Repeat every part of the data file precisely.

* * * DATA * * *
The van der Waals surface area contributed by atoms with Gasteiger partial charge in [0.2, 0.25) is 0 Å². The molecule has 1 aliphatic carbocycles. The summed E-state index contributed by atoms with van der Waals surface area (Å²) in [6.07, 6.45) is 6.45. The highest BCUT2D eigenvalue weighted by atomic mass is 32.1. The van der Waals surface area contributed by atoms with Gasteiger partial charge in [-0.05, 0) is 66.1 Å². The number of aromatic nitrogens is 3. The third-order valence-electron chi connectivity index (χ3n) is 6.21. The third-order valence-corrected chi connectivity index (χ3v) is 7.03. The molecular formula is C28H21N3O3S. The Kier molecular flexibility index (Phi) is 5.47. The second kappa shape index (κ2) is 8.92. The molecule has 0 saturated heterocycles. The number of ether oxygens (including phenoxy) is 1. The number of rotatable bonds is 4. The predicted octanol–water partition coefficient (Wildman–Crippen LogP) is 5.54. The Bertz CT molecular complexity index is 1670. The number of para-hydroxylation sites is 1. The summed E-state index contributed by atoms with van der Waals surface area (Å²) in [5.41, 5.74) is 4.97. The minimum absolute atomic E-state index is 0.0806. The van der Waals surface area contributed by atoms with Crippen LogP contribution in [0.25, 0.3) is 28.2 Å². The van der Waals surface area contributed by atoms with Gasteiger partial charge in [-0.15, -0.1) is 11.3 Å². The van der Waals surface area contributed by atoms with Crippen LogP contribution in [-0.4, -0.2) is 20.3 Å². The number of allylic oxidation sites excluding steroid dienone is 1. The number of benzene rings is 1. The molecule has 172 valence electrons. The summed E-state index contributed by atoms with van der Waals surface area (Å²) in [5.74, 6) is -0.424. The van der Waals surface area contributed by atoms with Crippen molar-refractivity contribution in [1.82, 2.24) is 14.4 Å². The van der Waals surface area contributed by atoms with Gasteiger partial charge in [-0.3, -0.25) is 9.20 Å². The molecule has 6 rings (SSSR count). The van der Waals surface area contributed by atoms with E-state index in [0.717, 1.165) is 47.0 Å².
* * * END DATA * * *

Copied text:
The van der Waals surface area contributed by atoms with Gasteiger partial charge in [0.2, 0.25) is 0 Å². The molecule has 1 aliphatic carbocycles. The summed E-state index contributed by atoms with van der Waals surface area (Å²) in [6.07, 6.45) is 6.45. The highest BCUT2D eigenvalue weighted by atomic mass is 32.1. The van der Waals surface area contributed by atoms with Gasteiger partial charge in [-0.05, 0) is 66.1 Å². The number of aromatic nitrogens is 3. The third-order valence-electron chi connectivity index (χ3n) is 6.21. The third-order valence-corrected chi connectivity index (χ3v) is 7.03. The molecular formula is C28H21N3O3S. The Kier molecular flexibility index (Phi) is 5.47. The second kappa shape index (κ2) is 8.92. The molecule has 0 saturated heterocycles. The number of ether oxygens (including phenoxy) is 1. The number of rotatable bonds is 4. The predicted octanol–water partition coefficient (Wildman–Crippen LogP) is 5.54. The Bertz CT molecular complexity index is 1670. The number of para-hydroxylation sites is 1. The summed E-state index contributed by atoms with van der Waals surface area (Å²) in [5.41, 5.74) is 4.97. The minimum absolute atomic E-state index is 0.0806. The van der Waals surface area contributed by atoms with Crippen LogP contribution in [0.25, 0.3) is 28.2 Å². The van der Waals surface area contributed by atoms with Gasteiger partial charge in [-0.15, -0.1) is 11.3 Å². The van der Waals surface area contributed by atoms with Crippen LogP contribution in [-0.4, -0.2) is 20.3 Å². The number of allylic oxidation sites excluding steroid dienone is 1. The number of benzene rings is 1. The molecule has 172 valence electrons. The summed E-state index contributed by atoms with van der Waals surface area (Å²) in [5.74, 6) is -0.424. The van der Waals surface area contributed by atoms with Crippen molar-refractivity contribution in [1.82, 2.24) is 14.4 Å². The van der Waals surface area contributed by atoms with Gasteiger partial charge in [-0.3, -0.25) is 9.20 Å². The molecule has 6 rings (SSSR count). The van der Waals surface area contributed by atoms with E-state index in [0.717, 1.165) is 47.0 Å².